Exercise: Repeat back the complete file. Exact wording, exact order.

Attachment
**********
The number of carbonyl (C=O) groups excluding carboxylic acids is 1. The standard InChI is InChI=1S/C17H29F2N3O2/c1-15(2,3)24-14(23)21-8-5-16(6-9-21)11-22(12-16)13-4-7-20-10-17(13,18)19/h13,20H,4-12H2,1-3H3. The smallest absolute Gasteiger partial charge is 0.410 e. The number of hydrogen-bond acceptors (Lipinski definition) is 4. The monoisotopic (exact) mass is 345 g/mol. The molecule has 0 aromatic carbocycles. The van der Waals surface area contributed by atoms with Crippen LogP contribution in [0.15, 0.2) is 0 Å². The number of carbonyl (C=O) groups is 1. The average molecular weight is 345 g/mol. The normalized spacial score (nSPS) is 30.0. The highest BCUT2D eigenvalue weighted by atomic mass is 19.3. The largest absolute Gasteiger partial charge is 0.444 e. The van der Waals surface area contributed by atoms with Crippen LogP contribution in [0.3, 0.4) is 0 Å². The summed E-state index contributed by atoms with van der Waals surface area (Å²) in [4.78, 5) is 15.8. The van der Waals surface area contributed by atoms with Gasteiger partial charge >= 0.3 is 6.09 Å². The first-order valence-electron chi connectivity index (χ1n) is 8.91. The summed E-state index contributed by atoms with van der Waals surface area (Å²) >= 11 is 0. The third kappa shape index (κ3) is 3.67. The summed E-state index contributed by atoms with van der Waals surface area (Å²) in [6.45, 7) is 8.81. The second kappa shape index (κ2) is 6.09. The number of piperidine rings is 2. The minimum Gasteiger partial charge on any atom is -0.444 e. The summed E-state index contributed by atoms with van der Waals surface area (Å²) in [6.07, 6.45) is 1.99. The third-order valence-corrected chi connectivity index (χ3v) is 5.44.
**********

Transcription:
The number of carbonyl (C=O) groups excluding carboxylic acids is 1. The standard InChI is InChI=1S/C17H29F2N3O2/c1-15(2,3)24-14(23)21-8-5-16(6-9-21)11-22(12-16)13-4-7-20-10-17(13,18)19/h13,20H,4-12H2,1-3H3. The smallest absolute Gasteiger partial charge is 0.410 e. The number of hydrogen-bond acceptors (Lipinski definition) is 4. The monoisotopic (exact) mass is 345 g/mol. The molecule has 0 aromatic carbocycles. The van der Waals surface area contributed by atoms with Crippen LogP contribution in [0.15, 0.2) is 0 Å². The number of carbonyl (C=O) groups is 1. The average molecular weight is 345 g/mol. The normalized spacial score (nSPS) is 30.0. The highest BCUT2D eigenvalue weighted by atomic mass is 19.3. The largest absolute Gasteiger partial charge is 0.444 e. The van der Waals surface area contributed by atoms with Crippen LogP contribution in [0.3, 0.4) is 0 Å². The summed E-state index contributed by atoms with van der Waals surface area (Å²) in [4.78, 5) is 15.8. The van der Waals surface area contributed by atoms with Gasteiger partial charge >= 0.3 is 6.09 Å². The first-order valence-electron chi connectivity index (χ1n) is 8.91. The summed E-state index contributed by atoms with van der Waals surface area (Å²) >= 11 is 0. The third kappa shape index (κ3) is 3.67. The summed E-state index contributed by atoms with van der Waals surface area (Å²) in [6.45, 7) is 8.81. The second kappa shape index (κ2) is 6.09. The number of piperidine rings is 2. The minimum Gasteiger partial charge on any atom is -0.444 e. The summed E-state index contributed by atoms with van der Waals surface area (Å²) in [6.07, 6.45) is 1.99. The third-order valence-corrected chi connectivity index (χ3v) is 5.44.